COLUMBUS, Ohio (AP) — Not so long ago, college football players with time on their hands would pick up an Xbox game controller.
Now, instead of playing a simulated college or pro game, Ohio State's players most likely reach for their iPad — and a scouting report on their real upcoming opponent.
"That's something guys utilize a lot now," Buckeyes starting right tackle Reid Fragel said. "Whether we're just bored, have some down time, whatever. It's something that we can just pull out and they send us the practice film and the game film within hours after we're done, so it's up and we have easy access to it. It's great."
Each Buckeye has an iPad that allows him to watch clips personally tailored for him and his position, both from the last Ohio State game or practice, as well as to preview an upcoming opponent. The coaches are able to draw up specific plays and emphasize techniques and talking points that are sent to their position groups. There are breakdowns by down and distance, personnel and other game data.
The iPads, made by Apple Inc., were provided free as loaners this fall to all 1,100 or so Ohio State student-athletes. The university's intention was to enhance tutoring and mentoring services, but the tablets have become a valuable coaching and communication tool for the 14th-ranked Buckeyes.
It's a far cry from the days when coach Woody Hayes spent hour after hour reversing a clattering film projector while ghostly images of football players in black and white flickered on the wall of his cramped coaching office.
"When I'm not in here (at the team's practice facility), if I'm just sitting at home, I'll look at some of the film on the iPad," freshman tight end Nick Vannett said. "It gives you more time to study the film and be more prepared for the opponent."
The iPads are ideal for coaches who want to pinpoint a message to a player or to dispel all the idle talk bombarding the Buckeyes about the team they'll face next, in this case Saturday's opponent, Central Florida.
"To say that we don't have a lot of respect for Central Florida would be nonsense," coach Urban Meyer said. "The good thing is nowadays our players have already seen film so they have a touch of what's going on with all these iPads floating around here. They have plenty of film to watch."
For the past few years, the players could take home DVDs that had clips and films and cut-ups on them.
Now many players also carry the ubiquitous iPhone. Yes, there's an app for that. They can get game films, clips, emails, texts and pictures sent to that platform as well.
Just 90 minutes after Ohio State's 56-10 season-opening victory over Miami (Ohio) on Saturday, the game video was sent to the players and they could watch it without commercial interruption and with pertinent replays.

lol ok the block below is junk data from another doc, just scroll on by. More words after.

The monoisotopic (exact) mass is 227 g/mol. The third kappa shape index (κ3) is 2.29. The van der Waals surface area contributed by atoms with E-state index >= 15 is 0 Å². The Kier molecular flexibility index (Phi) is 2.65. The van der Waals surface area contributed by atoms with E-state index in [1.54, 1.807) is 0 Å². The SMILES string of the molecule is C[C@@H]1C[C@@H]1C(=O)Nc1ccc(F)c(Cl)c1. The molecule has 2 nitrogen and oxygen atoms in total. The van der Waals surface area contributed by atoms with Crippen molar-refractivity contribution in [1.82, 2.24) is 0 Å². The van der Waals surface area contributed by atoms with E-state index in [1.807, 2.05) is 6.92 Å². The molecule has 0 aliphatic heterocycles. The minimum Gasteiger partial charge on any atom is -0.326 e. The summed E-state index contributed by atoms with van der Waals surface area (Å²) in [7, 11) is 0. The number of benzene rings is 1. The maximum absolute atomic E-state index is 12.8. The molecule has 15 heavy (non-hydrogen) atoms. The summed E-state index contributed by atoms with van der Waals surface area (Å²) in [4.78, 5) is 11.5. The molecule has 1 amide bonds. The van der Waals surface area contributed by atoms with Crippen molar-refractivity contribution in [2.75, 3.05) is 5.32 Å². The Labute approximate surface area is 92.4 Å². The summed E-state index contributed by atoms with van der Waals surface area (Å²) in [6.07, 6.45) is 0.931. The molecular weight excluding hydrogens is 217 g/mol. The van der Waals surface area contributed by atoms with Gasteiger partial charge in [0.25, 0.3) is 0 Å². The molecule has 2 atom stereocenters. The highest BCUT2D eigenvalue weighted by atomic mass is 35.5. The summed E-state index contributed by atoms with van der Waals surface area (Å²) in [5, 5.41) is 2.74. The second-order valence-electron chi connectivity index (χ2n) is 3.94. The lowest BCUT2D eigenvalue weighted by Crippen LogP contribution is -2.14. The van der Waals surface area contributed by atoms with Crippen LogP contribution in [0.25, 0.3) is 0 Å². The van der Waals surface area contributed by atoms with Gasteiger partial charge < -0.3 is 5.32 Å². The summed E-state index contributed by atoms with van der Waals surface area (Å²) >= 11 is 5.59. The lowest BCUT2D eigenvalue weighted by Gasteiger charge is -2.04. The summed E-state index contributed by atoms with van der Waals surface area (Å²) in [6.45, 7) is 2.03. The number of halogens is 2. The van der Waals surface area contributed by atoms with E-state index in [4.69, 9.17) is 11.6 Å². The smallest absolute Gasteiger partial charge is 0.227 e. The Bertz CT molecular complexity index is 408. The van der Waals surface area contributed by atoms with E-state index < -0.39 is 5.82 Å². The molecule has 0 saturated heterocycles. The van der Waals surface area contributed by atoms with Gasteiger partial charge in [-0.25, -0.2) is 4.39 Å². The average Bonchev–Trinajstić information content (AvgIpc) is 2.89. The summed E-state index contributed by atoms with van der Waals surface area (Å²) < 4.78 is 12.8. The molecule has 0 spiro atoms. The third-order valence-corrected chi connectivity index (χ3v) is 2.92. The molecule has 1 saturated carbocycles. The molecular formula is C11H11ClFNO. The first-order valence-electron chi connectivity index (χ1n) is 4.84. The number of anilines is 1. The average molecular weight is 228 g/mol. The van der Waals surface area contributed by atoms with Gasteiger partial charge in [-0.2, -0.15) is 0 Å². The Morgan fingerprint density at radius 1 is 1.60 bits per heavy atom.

A blown assignment on that third and 1? A coach can point out what went wrong and how to correct it.
An encouraging word to a player who is down about his lack of playing time? Here comes a quick note showing a highlight and a compliment to reassure him he's still a valued member of the team.
By the time the players awaken on Sunday, video from UCF's 56-14 win over Akron has been sent to them, with emphasis added on trick plays, what the Knights do on short yardage and their blocking schemes on special teams.
Fragel, a converted tight end, wants to take advantage of any intel he can get that will help him.
"I just wanted to look at a couple of things, so I was able to pull up my iPad. That was pretty neat," he said. "It's the whole (UCF) game. Then they also have cut-ups of blitz packages, different looks on defense and stuff like that."
Ohio State's athletic department invested $400,000 so that more than 1,000 athletes would receive the iPads over the next two years. They are also used for academic purposes.
Not everyone embraces the newest technology at Ohio State — or elsewhere in the college ranks or even in the NFL.
"There's some old-school guys," said Buckeyes defensive line coach Mike Vrabel, who won three Super Bowls in 14 years in the NFL. "No, I did not have the iPad. We'd take computers home and watch it on that."
Ohio State co-captain and starting defensive end John Simon prefers the old-fashioned way, watching film on a screen while taking notes. But most of his teammates are quick to embrace the cutting-edge approach.
"We have some guys who are the new-age tech guys that like to have the iPad and go home and work on it and find all the nuances and see the picture on the screen and then go ahead and play the video right behind it," Vrabel said. "I think it works both ways. I don't think the old-school film-and-paper game plan is going to give way to the iPad, but it's certainly going to enhance our preparation."
Most college teams do just fine with the old way — including Central Florida.
"No, we don't get into that stuff. We keep it old school," safety Kemal Ishmael said. "We just use our film room and everything that's available to us. Coach (George) O'Leary and the coaching staff do a great job getting us ready and prepared. So we'll just keep working with what we have."
In an era of handhelds, from smartphones to tablets to every other form of link to the Web, it was only natural that technology would make advances in the sport of Heisman, Stagg and Lombardi.
"No doubt it's helped us," Fragel said. "You can carry your iPad, and iPhone and you can load up film. It's a lot easier access. You don't have to drive to the (practice facility). Wherever you're at — if you're home or somewhere else — you can just pull it up on your phone."
Associated Press Writer Kyle Hightower contributed from Orlando, Fla.
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